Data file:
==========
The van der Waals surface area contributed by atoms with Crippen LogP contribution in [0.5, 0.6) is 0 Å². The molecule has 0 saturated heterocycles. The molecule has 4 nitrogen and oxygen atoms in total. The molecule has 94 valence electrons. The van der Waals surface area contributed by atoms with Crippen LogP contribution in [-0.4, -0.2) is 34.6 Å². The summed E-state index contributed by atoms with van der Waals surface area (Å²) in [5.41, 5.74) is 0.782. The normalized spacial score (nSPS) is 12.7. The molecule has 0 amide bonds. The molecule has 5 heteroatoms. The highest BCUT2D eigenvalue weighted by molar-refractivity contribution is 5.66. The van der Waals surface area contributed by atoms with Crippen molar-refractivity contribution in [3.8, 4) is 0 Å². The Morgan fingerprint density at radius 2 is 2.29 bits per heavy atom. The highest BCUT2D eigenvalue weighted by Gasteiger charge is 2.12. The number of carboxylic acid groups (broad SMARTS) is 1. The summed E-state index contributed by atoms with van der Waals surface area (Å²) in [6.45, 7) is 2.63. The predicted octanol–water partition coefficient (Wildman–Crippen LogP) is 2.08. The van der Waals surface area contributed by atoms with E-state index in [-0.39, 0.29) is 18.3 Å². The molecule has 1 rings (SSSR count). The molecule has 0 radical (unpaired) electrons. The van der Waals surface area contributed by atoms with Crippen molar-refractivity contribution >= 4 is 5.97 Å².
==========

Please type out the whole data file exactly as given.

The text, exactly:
The van der Waals surface area contributed by atoms with Crippen LogP contribution in [0.5, 0.6) is 0 Å². The molecule has 0 saturated heterocycles. The molecule has 4 nitrogen and oxygen atoms in total. The molecule has 94 valence electrons. The van der Waals surface area contributed by atoms with Crippen LogP contribution in [-0.4, -0.2) is 34.6 Å². The summed E-state index contributed by atoms with van der Waals surface area (Å²) in [5.41, 5.74) is 0.782. The normalized spacial score (nSPS) is 12.7. The molecule has 0 amide bonds. The molecule has 5 heteroatoms. The highest BCUT2D eigenvalue weighted by molar-refractivity contribution is 5.66. The van der Waals surface area contributed by atoms with Crippen molar-refractivity contribution in [3.8, 4) is 0 Å². The Morgan fingerprint density at radius 2 is 2.29 bits per heavy atom. The highest BCUT2D eigenvalue weighted by Gasteiger charge is 2.12. The number of carboxylic acid groups (broad SMARTS) is 1. The summed E-state index contributed by atoms with van der Waals surface area (Å²) in [6.45, 7) is 2.63. The predicted octanol–water partition coefficient (Wildman–Crippen LogP) is 2.08. The van der Waals surface area contributed by atoms with E-state index in [-0.39, 0.29) is 18.3 Å². The molecule has 1 rings (SSSR count). The molecule has 0 radical (unpaired) electrons. The van der Waals surface area contributed by atoms with Crippen molar-refractivity contribution >= 4 is 5.97 Å².